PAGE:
Review: London’s Caught by the River Festival

By August 15, 2016


L1001438To misquote Kenneth Grahame, there is nothing so wonderful as messing about by the river, and even more so when the sun is beating down, the sounds are spreading through the air, and you’re in amongst gardens and trees. Right in London, too.

It had the feel of being a party in someone’s garden. Albeit a fuck-off-impressive party in a Bishop’s Palace, as the beautiful 1300-year-old Fulham Palace was the location for the first Caught By The River Thames festival. Starting out nine years ago, Caught by the River began life as a website that encouraged racing urban dwellers to switch off and find some more campestral joys. It’s roster now includes a book publishers, a magazine, a record label, live events, and this, a boutique and rather beautiful festival.


An eclectic mix of music, art, literature and talks, it delivered in line with its ethos of education and entertainment, with sessions from Chris Packham, Amy Liptrot, Iain Sinclair and the London Sound Survey all attracting punters away from the main stage and the sun drenched lawn. The Faber Poetry Chapel brought Jack Underwood and Joe Dunthorne to the stage, and The Palace Picturehouse was the venue for art exhibitions, with The Keartons: Inventing Nature Photography juxtaposing nicely with another entitled Dark Satanic Mills.

When it comes to the music, Saturday saw the multifaceted twinkling of Tuareg band Imarhan and the rather bizarre yet fitting whirr of Be Play One’s ambient music, backed by the sound of an amplified honey bee colony. Ryler Walker brought his golden growling harmonies to the afternoon sun, and Beth Orton, who recently made a return to electronica after an acoustic hiatus, managed to bridge the urban/ rural juxtaposition of the surroundings perfectly. Day one was headlined by Low’s impressive and incandescent soundscapes.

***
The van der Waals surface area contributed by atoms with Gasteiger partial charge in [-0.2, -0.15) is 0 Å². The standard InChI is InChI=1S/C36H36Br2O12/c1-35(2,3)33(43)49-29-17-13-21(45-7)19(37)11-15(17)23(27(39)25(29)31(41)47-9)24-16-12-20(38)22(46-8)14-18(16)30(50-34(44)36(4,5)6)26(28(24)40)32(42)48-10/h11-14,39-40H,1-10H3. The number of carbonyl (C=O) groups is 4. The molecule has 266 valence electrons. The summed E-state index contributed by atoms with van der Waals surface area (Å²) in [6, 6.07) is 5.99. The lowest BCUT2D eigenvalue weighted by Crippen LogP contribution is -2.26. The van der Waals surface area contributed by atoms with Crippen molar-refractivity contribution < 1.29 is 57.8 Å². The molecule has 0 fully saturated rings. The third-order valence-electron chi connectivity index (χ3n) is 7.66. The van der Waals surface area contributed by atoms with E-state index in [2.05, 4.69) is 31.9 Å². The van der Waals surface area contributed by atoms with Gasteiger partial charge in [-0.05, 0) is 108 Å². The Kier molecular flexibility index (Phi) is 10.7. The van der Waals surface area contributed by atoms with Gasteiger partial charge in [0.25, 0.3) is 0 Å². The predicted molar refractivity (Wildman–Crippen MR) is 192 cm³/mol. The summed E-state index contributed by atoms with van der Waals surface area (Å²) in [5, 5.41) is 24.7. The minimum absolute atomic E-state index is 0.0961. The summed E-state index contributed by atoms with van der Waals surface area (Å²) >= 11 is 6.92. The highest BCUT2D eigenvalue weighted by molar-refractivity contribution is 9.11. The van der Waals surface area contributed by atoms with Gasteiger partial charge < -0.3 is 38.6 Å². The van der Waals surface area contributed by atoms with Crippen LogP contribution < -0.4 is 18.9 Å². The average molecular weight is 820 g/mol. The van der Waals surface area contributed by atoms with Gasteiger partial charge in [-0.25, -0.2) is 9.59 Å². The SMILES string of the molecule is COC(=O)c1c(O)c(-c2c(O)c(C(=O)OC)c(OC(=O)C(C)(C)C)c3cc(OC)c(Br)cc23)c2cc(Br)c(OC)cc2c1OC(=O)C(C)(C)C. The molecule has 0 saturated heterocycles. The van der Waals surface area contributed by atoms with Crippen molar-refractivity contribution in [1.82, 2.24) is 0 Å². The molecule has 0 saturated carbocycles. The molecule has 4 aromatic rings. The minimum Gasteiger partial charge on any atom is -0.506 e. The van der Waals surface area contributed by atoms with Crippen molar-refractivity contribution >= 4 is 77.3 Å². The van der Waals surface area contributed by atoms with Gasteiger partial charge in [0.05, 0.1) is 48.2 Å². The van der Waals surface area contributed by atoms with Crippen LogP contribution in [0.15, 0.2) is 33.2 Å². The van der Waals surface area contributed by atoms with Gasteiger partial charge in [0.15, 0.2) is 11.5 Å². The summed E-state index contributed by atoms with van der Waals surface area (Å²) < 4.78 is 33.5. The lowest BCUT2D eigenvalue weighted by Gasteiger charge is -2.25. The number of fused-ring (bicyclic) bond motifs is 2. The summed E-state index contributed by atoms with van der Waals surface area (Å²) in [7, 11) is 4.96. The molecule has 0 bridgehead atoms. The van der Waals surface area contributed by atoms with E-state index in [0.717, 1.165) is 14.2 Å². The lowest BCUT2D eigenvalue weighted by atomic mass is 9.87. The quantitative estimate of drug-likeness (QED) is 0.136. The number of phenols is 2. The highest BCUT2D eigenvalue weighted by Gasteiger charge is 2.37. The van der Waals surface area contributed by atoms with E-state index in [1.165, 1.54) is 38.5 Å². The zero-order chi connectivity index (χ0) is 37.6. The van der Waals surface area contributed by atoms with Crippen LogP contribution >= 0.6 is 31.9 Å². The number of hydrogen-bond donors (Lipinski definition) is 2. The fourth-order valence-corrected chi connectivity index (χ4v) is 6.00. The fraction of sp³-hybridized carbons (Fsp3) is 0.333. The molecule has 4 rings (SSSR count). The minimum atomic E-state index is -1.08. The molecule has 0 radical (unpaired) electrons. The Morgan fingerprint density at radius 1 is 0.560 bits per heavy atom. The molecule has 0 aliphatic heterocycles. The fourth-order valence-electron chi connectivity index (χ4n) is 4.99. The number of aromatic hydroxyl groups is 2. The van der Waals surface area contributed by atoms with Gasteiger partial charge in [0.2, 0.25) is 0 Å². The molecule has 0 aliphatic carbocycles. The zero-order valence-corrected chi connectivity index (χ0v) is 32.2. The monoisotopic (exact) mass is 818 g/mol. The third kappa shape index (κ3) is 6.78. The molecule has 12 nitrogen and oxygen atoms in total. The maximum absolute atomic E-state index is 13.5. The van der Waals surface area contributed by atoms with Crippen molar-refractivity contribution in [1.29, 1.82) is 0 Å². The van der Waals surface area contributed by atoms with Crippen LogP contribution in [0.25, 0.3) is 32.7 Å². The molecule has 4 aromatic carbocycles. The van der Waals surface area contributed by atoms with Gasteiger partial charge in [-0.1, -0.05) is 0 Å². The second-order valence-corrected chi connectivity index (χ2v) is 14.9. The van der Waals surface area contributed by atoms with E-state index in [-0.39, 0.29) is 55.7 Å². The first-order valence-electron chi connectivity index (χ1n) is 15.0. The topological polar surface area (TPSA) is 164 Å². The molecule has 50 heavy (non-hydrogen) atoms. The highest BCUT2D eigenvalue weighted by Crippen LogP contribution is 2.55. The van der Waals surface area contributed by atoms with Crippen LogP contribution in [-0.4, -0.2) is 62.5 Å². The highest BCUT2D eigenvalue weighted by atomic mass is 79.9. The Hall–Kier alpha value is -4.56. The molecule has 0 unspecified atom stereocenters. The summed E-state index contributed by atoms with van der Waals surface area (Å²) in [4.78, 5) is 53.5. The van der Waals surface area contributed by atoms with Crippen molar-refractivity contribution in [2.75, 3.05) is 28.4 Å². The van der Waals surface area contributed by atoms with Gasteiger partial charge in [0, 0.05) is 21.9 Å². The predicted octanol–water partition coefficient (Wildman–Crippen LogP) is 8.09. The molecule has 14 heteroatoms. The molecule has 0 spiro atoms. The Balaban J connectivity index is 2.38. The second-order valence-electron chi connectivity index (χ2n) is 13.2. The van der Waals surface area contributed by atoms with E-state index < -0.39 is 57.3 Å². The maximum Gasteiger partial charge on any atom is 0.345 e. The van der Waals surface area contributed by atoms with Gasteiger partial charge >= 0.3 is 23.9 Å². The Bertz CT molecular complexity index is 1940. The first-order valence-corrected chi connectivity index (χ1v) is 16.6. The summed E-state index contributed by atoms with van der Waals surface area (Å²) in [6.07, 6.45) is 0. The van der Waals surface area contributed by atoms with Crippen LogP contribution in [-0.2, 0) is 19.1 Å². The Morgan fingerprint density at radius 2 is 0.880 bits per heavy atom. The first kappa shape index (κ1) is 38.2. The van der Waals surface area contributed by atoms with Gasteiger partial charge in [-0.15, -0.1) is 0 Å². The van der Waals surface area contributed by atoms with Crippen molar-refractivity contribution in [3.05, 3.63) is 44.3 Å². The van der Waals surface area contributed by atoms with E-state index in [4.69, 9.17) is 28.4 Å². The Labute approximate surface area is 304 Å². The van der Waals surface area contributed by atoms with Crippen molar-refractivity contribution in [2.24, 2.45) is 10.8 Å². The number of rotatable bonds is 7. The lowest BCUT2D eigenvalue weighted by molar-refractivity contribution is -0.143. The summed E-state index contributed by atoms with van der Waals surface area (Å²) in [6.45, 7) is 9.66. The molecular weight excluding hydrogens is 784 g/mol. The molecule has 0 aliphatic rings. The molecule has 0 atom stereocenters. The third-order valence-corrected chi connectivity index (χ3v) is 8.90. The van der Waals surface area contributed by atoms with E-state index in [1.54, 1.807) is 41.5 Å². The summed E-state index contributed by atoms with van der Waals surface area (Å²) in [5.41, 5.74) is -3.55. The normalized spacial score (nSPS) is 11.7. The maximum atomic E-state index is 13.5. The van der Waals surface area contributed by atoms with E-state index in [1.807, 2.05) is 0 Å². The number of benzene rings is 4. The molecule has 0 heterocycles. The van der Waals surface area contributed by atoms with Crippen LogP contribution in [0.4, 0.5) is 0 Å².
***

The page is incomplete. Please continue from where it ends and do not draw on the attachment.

On Sunday the fizzy electropop of Gwenno confused and delighted as she sang in Welsh and Cornish, and curly haired Temples’s accessible psychedelia should have gone down well, but failed to set the majority of the crowd alight. Riff-heavy festival rock territory this isn’t, but, being west London, everyone was super polite.

And well, Super Furry Animals. Always a joy. Clad in white boiler suits, they relished the opportunity to share some new tracks, like comeback single Bing Bong as well as the old classics of Rings Around The World and their encore The Man Don’t Give A Fuck.

It’s not easy to bring a new festival to market, and in London we’ve got plenty. Caught By The River carved a distinctive space, bringing together art forms in an accessible way without dumbing them down. It’s a bit posh but not pretentious. You don’t have to camp but it’s not in a car park. And it drips with talented acts.

Utter winner. Looks like the team have just added another string to their bow.